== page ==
Submitted to: Meeting Abstract
Publication Type: Abstract Only
Publication Acceptance Date: August 3, 2009
Publication Date: November 3, 2009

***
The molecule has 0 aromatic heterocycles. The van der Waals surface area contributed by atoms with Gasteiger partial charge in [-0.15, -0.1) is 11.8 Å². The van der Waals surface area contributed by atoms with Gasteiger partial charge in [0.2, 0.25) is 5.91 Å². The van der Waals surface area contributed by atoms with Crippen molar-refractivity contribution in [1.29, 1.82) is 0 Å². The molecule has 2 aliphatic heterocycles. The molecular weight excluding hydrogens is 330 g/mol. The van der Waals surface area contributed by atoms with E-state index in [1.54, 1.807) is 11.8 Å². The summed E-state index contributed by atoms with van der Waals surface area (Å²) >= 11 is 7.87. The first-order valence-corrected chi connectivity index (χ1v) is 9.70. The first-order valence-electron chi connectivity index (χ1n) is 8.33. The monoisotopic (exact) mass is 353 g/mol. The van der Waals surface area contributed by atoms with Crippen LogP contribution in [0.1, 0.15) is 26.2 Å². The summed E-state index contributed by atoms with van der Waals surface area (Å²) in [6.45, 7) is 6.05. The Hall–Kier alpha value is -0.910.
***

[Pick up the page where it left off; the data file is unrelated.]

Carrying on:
Citation: Lehman, R.M., Osborne, S.L., Rosentrater, K.A., Prischmann-Voldseth, D. 2009. Field Studies to Evaluate Potential Differences between Bt and non-Bt Corn Residue. ASA-CSSA-SSSA International Annual Meetings, Pittsburgh PA, November 2009. Technical Abstract: Some reports suggest that the genetically-modified Bt corn residue may have higher lignin content and that the residue may be more resistant to decomposition. If true, then there are implications for both farming practices, e.g., tillage and planting, as well as global carbon budgets. We conducted four separate field studies to evaluate the relative composition and decomposition of Bt and non-Bt corn residues. In the first study, we found no differences in 22-month residue decomposition rates between Bt (cry1Ab and cry3Bb1, singly and stacked) and non-Bt corn hybrids from a single seed manufacturer. In the second study, we found no differences in decomposition between Bt (stacked cry1Ab and cry3Bb1) and non-Bt residues (from two different manufacturers) over one year, nor any evidence that root exudates containing modified Bt endotoxins may inhibit decomposition activities. A third study conducted to determine if corn rootworm pressure influences the relative decomposition of Bt (cry3Bb1) and non-Bt-protected corn found no differences between these two residues. In a fourth study, the potential for European Corn Borer (ECB) damage of non-protected corn to influence residue decomposition rates was examined. Using hybrids from three manufacturer-maturity series (CL344, DKC46, DKC50/51), above-ground biomass from hybrids for each manufacturer-maturity series with no Bt gene (base genetics), Bt (cry1Ab) active against ECB, and Bt (cry3Bb1) active against corn rootworms were harvested from replicated plots where there was a strong natural ECB infestation. The assessments of ECB damage to the stalks showed that ECB protected hybrids had far less damage than non-protected hybrids. However, stalk sections from the ECB-protected hybrids did not decompose more slowly than their corresponding non-protected isolines. We conclude that there is little evidence for significant variations in residue composition and decomposability that may be related to the presence of Bt genes in corn hybrids.